hahn at physics.mcmaster.ca
Fri Jun 10 17:41:55 PDT 2005
> Usually you can't connect more than one cable between two switches.
> The switches will not bundle those to gain higher bandwidth. However
eh? LACP (802.3ad) is pretty common these days, and typically trunks
up to 8 links.
> on a managed switch you might be able to create separate networks,
> then you can connect one cable for each network to your existing
yuck! there is some correlation between LACP support and managed switches,
but I suspect that's mainly because LACP makes no sense on small switches,
and most larger switches are managed...
> > I'll most likely be looking to expand my current cluster, and the
> > number of new nodes purchased will be greater the capacity of the
> > current switch (a Cisco 6509 with a Supervisor Engine 1A).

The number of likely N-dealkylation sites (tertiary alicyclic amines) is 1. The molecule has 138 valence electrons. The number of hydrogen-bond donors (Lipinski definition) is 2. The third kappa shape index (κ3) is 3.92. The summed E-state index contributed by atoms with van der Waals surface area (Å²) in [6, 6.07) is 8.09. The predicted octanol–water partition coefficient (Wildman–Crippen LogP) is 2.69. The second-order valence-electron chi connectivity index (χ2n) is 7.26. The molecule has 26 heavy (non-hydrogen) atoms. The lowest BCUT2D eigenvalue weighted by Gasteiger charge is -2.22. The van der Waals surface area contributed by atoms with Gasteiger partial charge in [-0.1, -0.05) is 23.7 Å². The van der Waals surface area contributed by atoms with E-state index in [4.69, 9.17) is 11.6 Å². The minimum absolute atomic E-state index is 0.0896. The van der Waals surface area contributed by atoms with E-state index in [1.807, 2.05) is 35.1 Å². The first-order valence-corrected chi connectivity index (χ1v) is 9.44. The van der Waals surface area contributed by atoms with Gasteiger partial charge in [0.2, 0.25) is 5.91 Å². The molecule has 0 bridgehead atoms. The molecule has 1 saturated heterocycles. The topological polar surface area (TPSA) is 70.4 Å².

egads, not exactly a switch that pushes the cost-effectiveness envelope ;)
> > My plan is take the spill-over nodes (about 32) and place them on a
> > separate switch. Just a simple, cheap 48 port GigE switch. These nodes
the cisco supports 802.3ad so should do trunks to many other switches,
such as procurve, smc, dlink, netgear. I've used LACP among procurve's
and it seems to work fairly well.
> > would only be for workup so a high-bandwith/low-latency connection to
> > the rest of the nodes is not crucial.
2-4x trunk is probably what you want. I don't believe low-latency would
be a serious problem - after all, you're probably already out in the
30-50 us range with gigabit, so what's an extra 10?
> > Connecting the switches together is where my knowledge starts to fall
> > down. I do want some amount of bandwith between the two switches. Is it
> > possible to do something like simply connect the two switches using a
> > handful of GigE cables?
yep. it is interesting that LACP is aggregation, not striping. that is,
a packet will go over one link (the link choice depends on destination IP
or MAC, I think.) this means that you can probably choose a specific set
of addresses which will go at just 1x over an 8x LACP... in fact, this is
why I'd certainly prefer a 10G link (your cisco can do it, as can recent
switches from most other vendors).
has anyone done realistic performance measures of LACP?
regards, mark hahn.
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